Former Rep. Michael Arcuri has filed paperwork with the state Board of Elections to run for a county judge post in Oneida County.

Arcuri, an Oneida County district attorney from 1993 through 2006, is eyeing the post currently held by Judge Barry Donalty, who is retiring at the end of the year.

Arcuri was elected to Congress in 2006, serving two terms after he was defeated by Republican Richard Hanna for the central New York congressional seat. After leaving Congress, Arcuri went into private practice as an attorney in Syracuse.

He announced his plans to run for judge last week, pointing to his time as a prosecutor as well as a lawyer in private practice.

Hanna himself is due to retire at the end of this year after serving three terms.

Heaney Accuses Faso Of ‘Spiking The Ball’ Before Scoring

From the Morning Memo:

Republican Andrew Heaney is accusing his rival for the 19th congressional district nominating of counting his chickens before they hatch.

Or, to use the football analogy Heaney’s campaign came up with for Super Bowl week — spiking the ball before the end zone.

Heaeny’s campaign Thursday afternoon cried foul after the Faso campaign released multiple statements claiming endorsement victories in Otsego, Dutchess and Ulster counties with Republican committees there.

In another instance, Faso claimed to have won the support of GOP officials in Delaware County even as the committee there chose not to issue an endorsement.

The Heaney campaign says those releases were sent out prematurely, given the committees were yet to issue an endorsement in the primary.

“It’s sad that John Faso is so presumptuous about the will of committeemen and women throughout the district that he has press releases lined up claiming victory before they even vote,” Heaney said. “It’s just another example of how the old boy insider network operates and why I decided to forgo a committee process that I never agreed to and take my message directly to the people.”

The Faso campaign declined to comment.

Heaney himself has opted not to go through the candidate screening process in the Hudson Valley congressional district.

He is competing against five other Republicans for the nomination, but has concentrated most of his criticism on Faso, a former minority leader in the state Assembly who has deep ties to local Republican officials.

On the Democratic side, Fordham Law school professor and 2014 candidate for governor Zephyr Teachout is seeking the nomination, as is Will Yandik, the deputy town supervisor in Livingston.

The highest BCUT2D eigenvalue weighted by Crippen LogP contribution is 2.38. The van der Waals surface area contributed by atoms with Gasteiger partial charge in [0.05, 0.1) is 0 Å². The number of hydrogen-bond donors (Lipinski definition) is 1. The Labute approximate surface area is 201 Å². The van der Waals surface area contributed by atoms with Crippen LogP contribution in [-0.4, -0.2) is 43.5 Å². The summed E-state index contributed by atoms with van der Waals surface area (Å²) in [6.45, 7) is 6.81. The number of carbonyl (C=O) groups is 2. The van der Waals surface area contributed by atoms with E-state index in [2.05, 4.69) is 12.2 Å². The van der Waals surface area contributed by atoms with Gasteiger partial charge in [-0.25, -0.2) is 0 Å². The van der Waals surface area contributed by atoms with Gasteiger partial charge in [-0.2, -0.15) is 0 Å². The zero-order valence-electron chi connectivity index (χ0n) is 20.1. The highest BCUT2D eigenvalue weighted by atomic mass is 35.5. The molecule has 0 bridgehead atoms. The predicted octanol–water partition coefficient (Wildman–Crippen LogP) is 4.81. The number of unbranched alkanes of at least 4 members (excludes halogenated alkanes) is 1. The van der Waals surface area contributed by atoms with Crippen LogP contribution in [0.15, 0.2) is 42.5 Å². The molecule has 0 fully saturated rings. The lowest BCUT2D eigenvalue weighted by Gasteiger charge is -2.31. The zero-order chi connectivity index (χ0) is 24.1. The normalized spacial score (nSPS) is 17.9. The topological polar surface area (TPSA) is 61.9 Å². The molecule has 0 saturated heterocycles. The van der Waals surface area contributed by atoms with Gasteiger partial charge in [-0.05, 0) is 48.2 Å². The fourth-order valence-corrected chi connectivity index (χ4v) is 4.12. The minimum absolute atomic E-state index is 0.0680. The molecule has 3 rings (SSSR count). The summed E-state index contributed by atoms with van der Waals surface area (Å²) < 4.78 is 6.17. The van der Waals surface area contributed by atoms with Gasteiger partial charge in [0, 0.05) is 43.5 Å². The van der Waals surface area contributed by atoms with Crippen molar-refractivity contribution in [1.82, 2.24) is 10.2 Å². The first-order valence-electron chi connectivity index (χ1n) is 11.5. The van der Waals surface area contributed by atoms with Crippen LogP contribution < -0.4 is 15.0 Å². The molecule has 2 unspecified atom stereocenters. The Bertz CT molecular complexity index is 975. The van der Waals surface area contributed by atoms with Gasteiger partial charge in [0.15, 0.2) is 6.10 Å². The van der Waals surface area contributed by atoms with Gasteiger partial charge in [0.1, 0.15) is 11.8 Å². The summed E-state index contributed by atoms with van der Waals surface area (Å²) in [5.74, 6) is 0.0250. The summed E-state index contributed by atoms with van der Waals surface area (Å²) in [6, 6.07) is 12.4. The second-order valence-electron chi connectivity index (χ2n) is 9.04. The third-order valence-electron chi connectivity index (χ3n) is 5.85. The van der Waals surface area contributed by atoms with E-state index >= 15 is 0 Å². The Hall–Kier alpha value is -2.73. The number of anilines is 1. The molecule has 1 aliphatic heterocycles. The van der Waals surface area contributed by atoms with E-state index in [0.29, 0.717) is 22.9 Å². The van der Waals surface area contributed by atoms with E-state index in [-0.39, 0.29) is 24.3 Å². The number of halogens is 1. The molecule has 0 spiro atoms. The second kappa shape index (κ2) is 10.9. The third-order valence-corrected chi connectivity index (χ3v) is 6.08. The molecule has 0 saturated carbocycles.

Republican Rep. Chris Gibson is leaving Congress this year as he considers a run for governor in 2018.

Manhattan GOP Backs Candidate For Silver Seat

From the Morning Memo:

Republicans in Manhattan on Thursday formally backed the candidacy of Lester Chang to run for the Assembly seat once held by Sheldon Silver.

The endorsement of the 54-year-old businessman comes as multiple Democrats are vying to win the lower Manhattan district Silver vacated in November when he was convicted on corruption charges.

In his remarks to Manhattan GOP members, Chang backed term limits, boosting the number of charter schools, the education tax credit and “fiscal sanity” in Albany.

Chang also criticized the proposal to increase the state’s minimum wage to $15 and pledged to fight the proposal if elected.

“Fiscal sanity also means fighting the $15 an hour minimum wage,” Chang said. “Mayor DeBlasio and Governor Cuomo, two professional politicians who have never run a business, met a payroll or had a real private sector job need to understand this will not be a tide that lifts all boats. It will be a Tsunami that wipes out jobs and small businesses across our city and state.”

The district is a heavily Democratic one, giving Chang an uphill battle in the upcoming special election scheduled for April 19.

Hanna Transfers $250K To Old Campaign Account

From the Morning Memo:

Republican former Assemblyman Sean Hanna last month loaned an old campaign account for his state Senate bid $250,000, records with the Board of Elections show.

In a brief phone interview on Friday, Hanna said he wasn’t ruling anything in or out when asked about another run for public office.

In 2012, Hanna ran for the Rochester-area Senate district that was vacated by Sen. Jim Alesi, but lost to Democrat Ted O’Brien.

In turn, O’Brien left the Senate in 2014 when he was unseated by Republican Rich Funke.

The neighboring district of Sen. Michael Nozzolio is opening this year, however, as he leaves office in order to receive heart surgery.

Potential candidates for Nozzolio’s seat include Republican Assemblyman Bob Oaks.

Senate GOP officials expect to keep the Finger Lakes-area district in Republican hands this fall.

State IT Chief: Attempted Data Breaches ‘Vary Widely’

From the Morning Memo:

The state’s top information technology official on Thursday told state lawmakers attempted data breaches “vary widely” and are on par with what businesses have had to deal with in recent years.

“The biggest priority we have is cyber security,” Chief Information Officer Margaret Miller testified to a joint budget committee hearing.

Data breeches in the private sector have led to compromised personal information of tens of thousands of customers falling into the hands of hackers, including credit card and Social Security numbers.

The federal government, too, has been plagued with data breeches.

Miller insisted the attempts to hack New York’s guarded information have not been successful.

“We remain paranoid rather than com placement,” she told lawmakers. “At every occasion we ask ourselves if we have the expert in house to rely on cyber security or do we need a third party.”